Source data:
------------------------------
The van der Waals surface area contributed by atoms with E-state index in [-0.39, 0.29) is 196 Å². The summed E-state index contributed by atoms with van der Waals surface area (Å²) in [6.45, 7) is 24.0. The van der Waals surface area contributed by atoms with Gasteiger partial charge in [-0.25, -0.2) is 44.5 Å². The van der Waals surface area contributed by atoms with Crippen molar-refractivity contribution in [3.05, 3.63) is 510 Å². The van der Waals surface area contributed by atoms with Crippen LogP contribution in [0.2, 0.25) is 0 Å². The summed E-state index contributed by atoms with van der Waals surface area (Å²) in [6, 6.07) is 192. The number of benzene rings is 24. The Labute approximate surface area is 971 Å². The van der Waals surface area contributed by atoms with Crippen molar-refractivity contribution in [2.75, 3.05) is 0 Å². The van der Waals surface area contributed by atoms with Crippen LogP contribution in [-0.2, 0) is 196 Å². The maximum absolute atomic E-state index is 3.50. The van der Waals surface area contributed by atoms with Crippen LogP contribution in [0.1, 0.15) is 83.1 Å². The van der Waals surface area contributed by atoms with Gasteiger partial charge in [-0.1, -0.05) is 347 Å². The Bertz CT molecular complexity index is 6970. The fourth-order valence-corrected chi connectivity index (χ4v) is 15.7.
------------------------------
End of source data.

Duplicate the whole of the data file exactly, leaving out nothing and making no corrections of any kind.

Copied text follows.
The van der Waals surface area contributed by atoms with E-state index in [-0.39, 0.29) is 196 Å². The summed E-state index contributed by atoms with van der Waals surface area (Å²) in [6.45, 7) is 24.0. The van der Waals surface area contributed by atoms with Gasteiger partial charge in [-0.25, -0.2) is 44.5 Å². The van der Waals surface area contributed by atoms with Crippen molar-refractivity contribution in [3.05, 3.63) is 510 Å². The van der Waals surface area contributed by atoms with Crippen LogP contribution in [0.2, 0.25) is 0 Å². The summed E-state index contributed by atoms with van der Waals surface area (Å²) in [6, 6.07) is 192. The number of benzene rings is 24. The Labute approximate surface area is 971 Å². The van der Waals surface area contributed by atoms with Crippen molar-refractivity contribution in [2.75, 3.05) is 0 Å². The van der Waals surface area contributed by atoms with Crippen LogP contribution in [-0.2, 0) is 196 Å². The maximum absolute atomic E-state index is 3.50. The van der Waals surface area contributed by atoms with Crippen LogP contribution in [0.1, 0.15) is 83.1 Å². The van der Waals surface area contributed by atoms with Gasteiger partial charge in [-0.1, -0.05) is 347 Å². The Bertz CT molecular complexity index is 6970. The fourth-order valence-corrected chi connectivity index (χ4v) is 15.7.